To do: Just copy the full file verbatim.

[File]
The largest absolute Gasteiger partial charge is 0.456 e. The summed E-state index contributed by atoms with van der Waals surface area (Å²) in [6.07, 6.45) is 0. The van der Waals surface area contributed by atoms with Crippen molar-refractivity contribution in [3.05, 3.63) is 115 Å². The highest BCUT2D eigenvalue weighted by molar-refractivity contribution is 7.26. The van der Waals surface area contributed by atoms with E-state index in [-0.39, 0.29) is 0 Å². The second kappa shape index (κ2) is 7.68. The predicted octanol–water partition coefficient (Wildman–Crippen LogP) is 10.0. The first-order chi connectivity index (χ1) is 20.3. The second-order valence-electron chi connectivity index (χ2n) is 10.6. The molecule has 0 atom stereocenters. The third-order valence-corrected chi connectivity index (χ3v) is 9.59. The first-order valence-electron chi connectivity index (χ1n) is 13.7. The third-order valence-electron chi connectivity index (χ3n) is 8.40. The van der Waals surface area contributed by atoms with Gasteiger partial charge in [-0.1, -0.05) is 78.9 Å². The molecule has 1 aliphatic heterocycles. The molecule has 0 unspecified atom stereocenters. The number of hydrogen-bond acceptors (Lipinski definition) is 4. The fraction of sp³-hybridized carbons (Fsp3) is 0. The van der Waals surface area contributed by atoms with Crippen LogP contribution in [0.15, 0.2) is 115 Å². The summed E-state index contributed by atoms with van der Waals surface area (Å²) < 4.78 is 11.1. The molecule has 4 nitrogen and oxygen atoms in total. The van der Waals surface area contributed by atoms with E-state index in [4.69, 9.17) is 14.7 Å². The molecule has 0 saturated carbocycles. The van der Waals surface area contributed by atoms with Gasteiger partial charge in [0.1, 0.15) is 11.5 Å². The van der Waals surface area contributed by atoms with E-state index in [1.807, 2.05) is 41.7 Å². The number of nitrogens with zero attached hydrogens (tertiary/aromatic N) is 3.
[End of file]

The largest absolute Gasteiger partial charge is 0.456 e. The summed E-state index contributed by atoms with van der Waals surface area (Å²) in [6.07, 6.45) is 0. The van der Waals surface area contributed by atoms with Crippen molar-refractivity contribution in [3.05, 3.63) is 115 Å². The highest BCUT2D eigenvalue weighted by molar-refractivity contribution is 7.26. The van der Waals surface area contributed by atoms with E-state index in [-0.39, 0.29) is 0 Å². The second kappa shape index (κ2) is 7.68. The predicted octanol–water partition coefficient (Wildman–Crippen LogP) is 10.0. The first-order chi connectivity index (χ1) is 20.3. The second-order valence-electron chi connectivity index (χ2n) is 10.6. The molecule has 0 atom stereocenters. The third-order valence-corrected chi connectivity index (χ3v) is 9.59. The first-order valence-electron chi connectivity index (χ1n) is 13.7. The third-order valence-electron chi connectivity index (χ3n) is 8.40. The van der Waals surface area contributed by atoms with Gasteiger partial charge in [-0.1, -0.05) is 78.9 Å². The molecule has 1 aliphatic heterocycles. The molecule has 0 unspecified atom stereocenters. The number of hydrogen-bond acceptors (Lipinski definition) is 4. The fraction of sp³-hybridized carbons (Fsp3) is 0. The van der Waals surface area contributed by atoms with Crippen LogP contribution in [0.15, 0.2) is 115 Å². The summed E-state index contributed by atoms with van der Waals surface area (Å²) < 4.78 is 11.1. The molecule has 4 nitrogen and oxygen atoms in total. The van der Waals surface area contributed by atoms with E-state index in [4.69, 9.17) is 14.7 Å². The molecule has 0 saturated carbocycles. The van der Waals surface area contributed by atoms with Gasteiger partial charge in [0.1, 0.15) is 11.5 Å². The van der Waals surface area contributed by atoms with E-state index in [1.807, 2.05) is 41.7 Å². The number of nitrogens with zero attached hydrogens (tertiary/aromatic N) is 3.